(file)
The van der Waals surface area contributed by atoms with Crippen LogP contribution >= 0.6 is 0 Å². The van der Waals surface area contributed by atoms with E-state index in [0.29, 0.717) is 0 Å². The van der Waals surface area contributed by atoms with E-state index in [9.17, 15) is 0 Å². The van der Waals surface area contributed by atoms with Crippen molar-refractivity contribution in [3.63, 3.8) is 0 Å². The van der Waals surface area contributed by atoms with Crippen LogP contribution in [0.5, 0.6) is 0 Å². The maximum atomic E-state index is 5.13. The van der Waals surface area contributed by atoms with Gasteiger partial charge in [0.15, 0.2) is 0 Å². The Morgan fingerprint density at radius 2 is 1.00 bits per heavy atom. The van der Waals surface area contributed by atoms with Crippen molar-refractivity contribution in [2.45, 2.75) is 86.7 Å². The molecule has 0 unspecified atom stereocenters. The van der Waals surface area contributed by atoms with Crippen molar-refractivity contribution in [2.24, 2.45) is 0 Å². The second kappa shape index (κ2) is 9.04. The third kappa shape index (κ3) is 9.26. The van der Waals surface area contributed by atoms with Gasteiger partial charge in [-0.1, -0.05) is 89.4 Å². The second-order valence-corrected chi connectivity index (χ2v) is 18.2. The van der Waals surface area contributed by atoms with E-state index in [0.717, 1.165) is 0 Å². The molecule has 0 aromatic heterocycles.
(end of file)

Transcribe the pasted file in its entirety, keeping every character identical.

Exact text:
The van der Waals surface area contributed by atoms with Crippen LogP contribution >= 0.6 is 0 Å². The van der Waals surface area contributed by atoms with E-state index in [0.29, 0.717) is 0 Å². The van der Waals surface area contributed by atoms with E-state index in [9.17, 15) is 0 Å². The van der Waals surface area contributed by atoms with Crippen molar-refractivity contribution in [3.63, 3.8) is 0 Å². The van der Waals surface area contributed by atoms with Crippen LogP contribution in [0.5, 0.6) is 0 Å². The maximum atomic E-state index is 5.13. The van der Waals surface area contributed by atoms with Gasteiger partial charge in [0.15, 0.2) is 0 Å². The Morgan fingerprint density at radius 2 is 1.00 bits per heavy atom. The van der Waals surface area contributed by atoms with Crippen molar-refractivity contribution in [2.45, 2.75) is 86.7 Å². The molecule has 0 unspecified atom stereocenters. The van der Waals surface area contributed by atoms with Crippen molar-refractivity contribution in [2.24, 2.45) is 0 Å². The second kappa shape index (κ2) is 9.04. The third kappa shape index (κ3) is 9.26. The van der Waals surface area contributed by atoms with Gasteiger partial charge in [-0.1, -0.05) is 89.4 Å². The second-order valence-corrected chi connectivity index (χ2v) is 18.2. The van der Waals surface area contributed by atoms with E-state index in [0.717, 1.165) is 0 Å². The molecule has 0 aromatic heterocycles.